Friday, October 31, 2008

Revolved Head-to-Knee Pose

We did twists and spine lengthening this week in class. When I have a class that is a bit more advanced, I have them try Parivrtta Janu Sirsasana, for an intense arm/torso/hip/inner thigh stretch. Everyone tried it, but most of them groaned...especially when I demo-ed stretching the upraised arm towards the foot. "Oh, right," was the exact quote.

Once I had everyone stand up and move into Trikonasana (Triangle), though, I got to thinking about how similar these two poses are. Legs are spread, spine is lengthened and then twisted, arms reach down and overhead. The knee cap has to keep lifting so that the thigh engages and keeps the extended foot pointing up, tailbone stays pointed towards the floor.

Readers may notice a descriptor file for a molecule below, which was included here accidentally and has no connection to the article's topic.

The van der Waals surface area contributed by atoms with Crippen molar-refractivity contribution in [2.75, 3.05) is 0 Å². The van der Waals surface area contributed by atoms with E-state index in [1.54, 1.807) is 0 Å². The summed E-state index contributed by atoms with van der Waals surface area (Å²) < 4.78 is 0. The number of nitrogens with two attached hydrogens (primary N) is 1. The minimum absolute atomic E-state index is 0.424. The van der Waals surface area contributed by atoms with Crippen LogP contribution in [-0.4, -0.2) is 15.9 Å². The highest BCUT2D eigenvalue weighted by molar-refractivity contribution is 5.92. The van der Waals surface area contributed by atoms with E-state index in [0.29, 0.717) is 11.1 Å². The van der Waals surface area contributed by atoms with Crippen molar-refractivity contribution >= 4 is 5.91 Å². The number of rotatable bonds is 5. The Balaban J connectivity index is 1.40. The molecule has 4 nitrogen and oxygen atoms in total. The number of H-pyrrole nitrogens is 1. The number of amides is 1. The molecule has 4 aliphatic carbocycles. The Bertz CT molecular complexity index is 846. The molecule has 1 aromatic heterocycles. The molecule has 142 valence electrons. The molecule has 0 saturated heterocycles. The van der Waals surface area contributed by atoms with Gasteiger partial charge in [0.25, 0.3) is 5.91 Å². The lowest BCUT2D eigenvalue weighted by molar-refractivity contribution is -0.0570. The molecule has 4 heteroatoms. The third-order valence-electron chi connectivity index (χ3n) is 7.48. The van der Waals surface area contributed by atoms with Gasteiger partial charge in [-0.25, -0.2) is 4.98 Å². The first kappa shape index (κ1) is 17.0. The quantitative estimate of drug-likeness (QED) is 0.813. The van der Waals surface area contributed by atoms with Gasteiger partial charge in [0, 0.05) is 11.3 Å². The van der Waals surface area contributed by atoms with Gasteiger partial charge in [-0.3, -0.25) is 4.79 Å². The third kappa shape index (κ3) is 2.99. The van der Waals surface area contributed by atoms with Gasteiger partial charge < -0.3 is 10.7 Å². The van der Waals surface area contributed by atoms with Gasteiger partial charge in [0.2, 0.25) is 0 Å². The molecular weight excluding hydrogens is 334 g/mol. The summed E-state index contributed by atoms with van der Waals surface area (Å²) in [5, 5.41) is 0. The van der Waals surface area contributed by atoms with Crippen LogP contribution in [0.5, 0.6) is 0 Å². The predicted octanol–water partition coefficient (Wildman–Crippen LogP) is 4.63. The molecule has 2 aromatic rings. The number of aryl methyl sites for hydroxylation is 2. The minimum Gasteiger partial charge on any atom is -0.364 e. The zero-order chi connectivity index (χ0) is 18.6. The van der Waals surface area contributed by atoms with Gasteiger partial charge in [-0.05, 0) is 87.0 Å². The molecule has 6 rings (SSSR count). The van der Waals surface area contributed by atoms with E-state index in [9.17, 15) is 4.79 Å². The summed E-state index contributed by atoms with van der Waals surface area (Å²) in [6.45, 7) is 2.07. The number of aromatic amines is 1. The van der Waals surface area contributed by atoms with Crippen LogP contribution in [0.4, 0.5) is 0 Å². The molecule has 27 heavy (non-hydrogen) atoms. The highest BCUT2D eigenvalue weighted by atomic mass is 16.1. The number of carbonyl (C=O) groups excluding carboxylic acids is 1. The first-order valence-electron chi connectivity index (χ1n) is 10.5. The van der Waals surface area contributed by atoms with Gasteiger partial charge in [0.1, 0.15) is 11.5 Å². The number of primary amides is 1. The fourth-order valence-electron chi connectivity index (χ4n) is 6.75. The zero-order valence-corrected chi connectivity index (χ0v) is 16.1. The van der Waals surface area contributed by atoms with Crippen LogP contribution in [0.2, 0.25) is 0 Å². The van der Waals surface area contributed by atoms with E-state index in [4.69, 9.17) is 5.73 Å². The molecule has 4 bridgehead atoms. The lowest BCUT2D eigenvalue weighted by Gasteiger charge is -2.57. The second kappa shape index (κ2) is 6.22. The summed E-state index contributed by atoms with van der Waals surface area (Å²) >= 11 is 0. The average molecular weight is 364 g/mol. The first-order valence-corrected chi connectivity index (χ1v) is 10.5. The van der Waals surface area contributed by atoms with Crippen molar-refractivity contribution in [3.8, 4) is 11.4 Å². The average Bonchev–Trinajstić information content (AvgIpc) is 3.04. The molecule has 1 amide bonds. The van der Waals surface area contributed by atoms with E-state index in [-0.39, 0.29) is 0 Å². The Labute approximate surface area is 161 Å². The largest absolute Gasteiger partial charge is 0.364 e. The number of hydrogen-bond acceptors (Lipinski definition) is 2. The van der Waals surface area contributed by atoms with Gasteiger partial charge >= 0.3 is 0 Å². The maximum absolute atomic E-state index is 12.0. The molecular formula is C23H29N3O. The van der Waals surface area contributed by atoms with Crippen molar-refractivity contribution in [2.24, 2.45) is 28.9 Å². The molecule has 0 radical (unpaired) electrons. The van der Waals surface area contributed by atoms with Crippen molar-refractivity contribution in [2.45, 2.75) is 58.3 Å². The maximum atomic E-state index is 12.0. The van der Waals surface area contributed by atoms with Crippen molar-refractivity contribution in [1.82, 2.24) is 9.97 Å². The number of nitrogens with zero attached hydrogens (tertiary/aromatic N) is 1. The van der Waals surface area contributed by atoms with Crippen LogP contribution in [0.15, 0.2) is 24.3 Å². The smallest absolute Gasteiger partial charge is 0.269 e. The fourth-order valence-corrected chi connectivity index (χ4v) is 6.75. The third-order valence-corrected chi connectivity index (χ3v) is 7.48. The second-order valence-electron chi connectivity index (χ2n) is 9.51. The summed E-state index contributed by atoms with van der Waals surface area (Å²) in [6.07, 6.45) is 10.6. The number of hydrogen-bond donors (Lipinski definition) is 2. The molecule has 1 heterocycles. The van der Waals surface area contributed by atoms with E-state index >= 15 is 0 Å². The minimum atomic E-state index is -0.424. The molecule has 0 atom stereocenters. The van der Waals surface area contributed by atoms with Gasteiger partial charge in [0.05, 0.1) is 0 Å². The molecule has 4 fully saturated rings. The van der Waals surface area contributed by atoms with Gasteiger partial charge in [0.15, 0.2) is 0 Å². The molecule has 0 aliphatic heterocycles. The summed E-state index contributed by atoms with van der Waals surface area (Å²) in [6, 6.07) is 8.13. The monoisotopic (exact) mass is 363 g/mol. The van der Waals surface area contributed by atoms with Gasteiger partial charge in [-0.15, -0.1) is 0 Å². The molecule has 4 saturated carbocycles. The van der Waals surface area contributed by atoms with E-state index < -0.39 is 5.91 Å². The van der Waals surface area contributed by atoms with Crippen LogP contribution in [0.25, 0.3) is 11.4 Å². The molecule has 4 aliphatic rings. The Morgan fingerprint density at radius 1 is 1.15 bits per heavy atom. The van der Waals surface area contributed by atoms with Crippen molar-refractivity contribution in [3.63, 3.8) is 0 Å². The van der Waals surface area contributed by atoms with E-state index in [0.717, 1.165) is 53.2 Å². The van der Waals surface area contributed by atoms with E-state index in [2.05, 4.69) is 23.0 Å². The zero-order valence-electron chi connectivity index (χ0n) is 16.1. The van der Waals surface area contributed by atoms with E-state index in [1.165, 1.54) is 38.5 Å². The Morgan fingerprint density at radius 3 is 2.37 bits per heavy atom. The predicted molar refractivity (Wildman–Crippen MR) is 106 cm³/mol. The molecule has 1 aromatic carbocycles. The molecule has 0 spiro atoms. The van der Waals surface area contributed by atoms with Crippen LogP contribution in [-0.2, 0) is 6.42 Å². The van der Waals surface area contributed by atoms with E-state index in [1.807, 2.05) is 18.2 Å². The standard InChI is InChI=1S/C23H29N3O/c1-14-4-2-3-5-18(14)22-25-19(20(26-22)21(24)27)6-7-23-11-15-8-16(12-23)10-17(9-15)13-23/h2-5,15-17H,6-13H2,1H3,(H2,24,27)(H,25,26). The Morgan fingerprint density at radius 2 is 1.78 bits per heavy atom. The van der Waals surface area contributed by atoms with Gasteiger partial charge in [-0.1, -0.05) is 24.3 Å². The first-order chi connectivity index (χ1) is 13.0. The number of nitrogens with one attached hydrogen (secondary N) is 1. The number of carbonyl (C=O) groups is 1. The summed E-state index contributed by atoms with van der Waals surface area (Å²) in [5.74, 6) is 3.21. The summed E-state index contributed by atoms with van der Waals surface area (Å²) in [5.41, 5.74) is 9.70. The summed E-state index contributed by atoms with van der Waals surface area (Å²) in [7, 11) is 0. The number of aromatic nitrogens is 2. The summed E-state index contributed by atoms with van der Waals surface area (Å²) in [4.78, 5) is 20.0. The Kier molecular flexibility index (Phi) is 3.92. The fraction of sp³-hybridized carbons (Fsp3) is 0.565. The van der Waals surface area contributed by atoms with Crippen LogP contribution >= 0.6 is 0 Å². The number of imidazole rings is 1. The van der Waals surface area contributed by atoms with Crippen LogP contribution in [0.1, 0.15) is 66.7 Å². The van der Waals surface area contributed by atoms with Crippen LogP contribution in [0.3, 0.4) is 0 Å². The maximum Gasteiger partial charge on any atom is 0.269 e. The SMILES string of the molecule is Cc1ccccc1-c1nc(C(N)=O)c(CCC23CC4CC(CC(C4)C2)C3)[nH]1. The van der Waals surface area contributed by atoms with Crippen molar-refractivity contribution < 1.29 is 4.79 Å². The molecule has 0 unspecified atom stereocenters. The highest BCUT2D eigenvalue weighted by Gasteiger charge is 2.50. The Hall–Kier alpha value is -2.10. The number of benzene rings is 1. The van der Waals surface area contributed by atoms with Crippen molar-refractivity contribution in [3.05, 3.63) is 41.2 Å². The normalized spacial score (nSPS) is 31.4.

So let's try Revolved Head-to-Knee this week. After a workshop a couple of years ago, I posted a long discussion of this pose, if you need some instructions. Since we did Triangle recently, see how this one compares. I actually prefer to do it at the end of my gym workout; I find that having exercised for 30 mins. beforehand really helps my ability to lengthen and twist.

If reaching overhead makes you groan, try wrapping your belt around the extended foot and holding on to both ends in the position. You can still twist and extend, but the torso won't be folded as much. And think about the actions of makes this pose less intimidating.

See what you think!

Saturday, October 25, 2008


One of my favorite vacation poses is Vrksasana or Tree Pose. When you're out in the wilds camping, on a lanai overlooking a Hawaiian sunrise, or even just visiting your parents for the weekend, popping into Tree for a spell is a nice way to realign, get your daily yoga fix and find some balance in your new environment. It's fun, it's pretty easy (except for the balancing part) and it just feels so yoga.